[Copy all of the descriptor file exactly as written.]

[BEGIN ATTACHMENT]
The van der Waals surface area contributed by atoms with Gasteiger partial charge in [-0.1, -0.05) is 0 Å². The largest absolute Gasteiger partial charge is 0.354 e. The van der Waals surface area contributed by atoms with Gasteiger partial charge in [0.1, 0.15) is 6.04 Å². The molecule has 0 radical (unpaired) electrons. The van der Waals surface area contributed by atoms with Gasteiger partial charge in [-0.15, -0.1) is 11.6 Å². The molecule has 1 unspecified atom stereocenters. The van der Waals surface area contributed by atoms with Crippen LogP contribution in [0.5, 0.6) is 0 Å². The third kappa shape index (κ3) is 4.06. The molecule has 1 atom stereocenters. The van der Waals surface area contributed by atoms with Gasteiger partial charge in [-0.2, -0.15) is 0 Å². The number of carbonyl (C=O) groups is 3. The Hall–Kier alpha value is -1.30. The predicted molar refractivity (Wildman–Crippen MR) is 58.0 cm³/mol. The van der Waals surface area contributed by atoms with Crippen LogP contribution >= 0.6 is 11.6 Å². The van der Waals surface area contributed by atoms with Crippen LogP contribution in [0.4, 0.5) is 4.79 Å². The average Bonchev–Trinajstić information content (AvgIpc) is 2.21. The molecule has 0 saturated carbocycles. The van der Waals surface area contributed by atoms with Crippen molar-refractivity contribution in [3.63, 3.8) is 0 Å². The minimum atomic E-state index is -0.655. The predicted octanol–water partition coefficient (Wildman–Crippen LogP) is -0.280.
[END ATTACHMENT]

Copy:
The van der Waals surface area contributed by atoms with Gasteiger partial charge in [-0.1, -0.05) is 0 Å². The largest absolute Gasteiger partial charge is 0.354 e. The van der Waals surface area contributed by atoms with Gasteiger partial charge in [0.1, 0.15) is 6.04 Å². The molecule has 0 radical (unpaired) electrons. The van der Waals surface area contributed by atoms with Gasteiger partial charge in [-0.15, -0.1) is 11.6 Å². The molecule has 1 unspecified atom stereocenters. The van der Waals surface area contributed by atoms with Crippen LogP contribution in [0.5, 0.6) is 0 Å². The third kappa shape index (κ3) is 4.06. The molecule has 1 atom stereocenters. The van der Waals surface area contributed by atoms with Gasteiger partial charge in [-0.2, -0.15) is 0 Å². The number of carbonyl (C=O) groups is 3. The Hall–Kier alpha value is -1.30. The predicted molar refractivity (Wildman–Crippen MR) is 58.0 cm³/mol. The van der Waals surface area contributed by atoms with Crippen LogP contribution >= 0.6 is 11.6 Å². The van der Waals surface area contributed by atoms with Crippen LogP contribution in [0.4, 0.5) is 4.79 Å². The average Bonchev–Trinajstić information content (AvgIpc) is 2.21. The molecule has 0 saturated carbocycles. The van der Waals surface area contributed by atoms with Crippen molar-refractivity contribution in [3.63, 3.8) is 0 Å². The minimum atomic E-state index is -0.655. The predicted octanol–water partition coefficient (Wildman–Crippen LogP) is -0.280.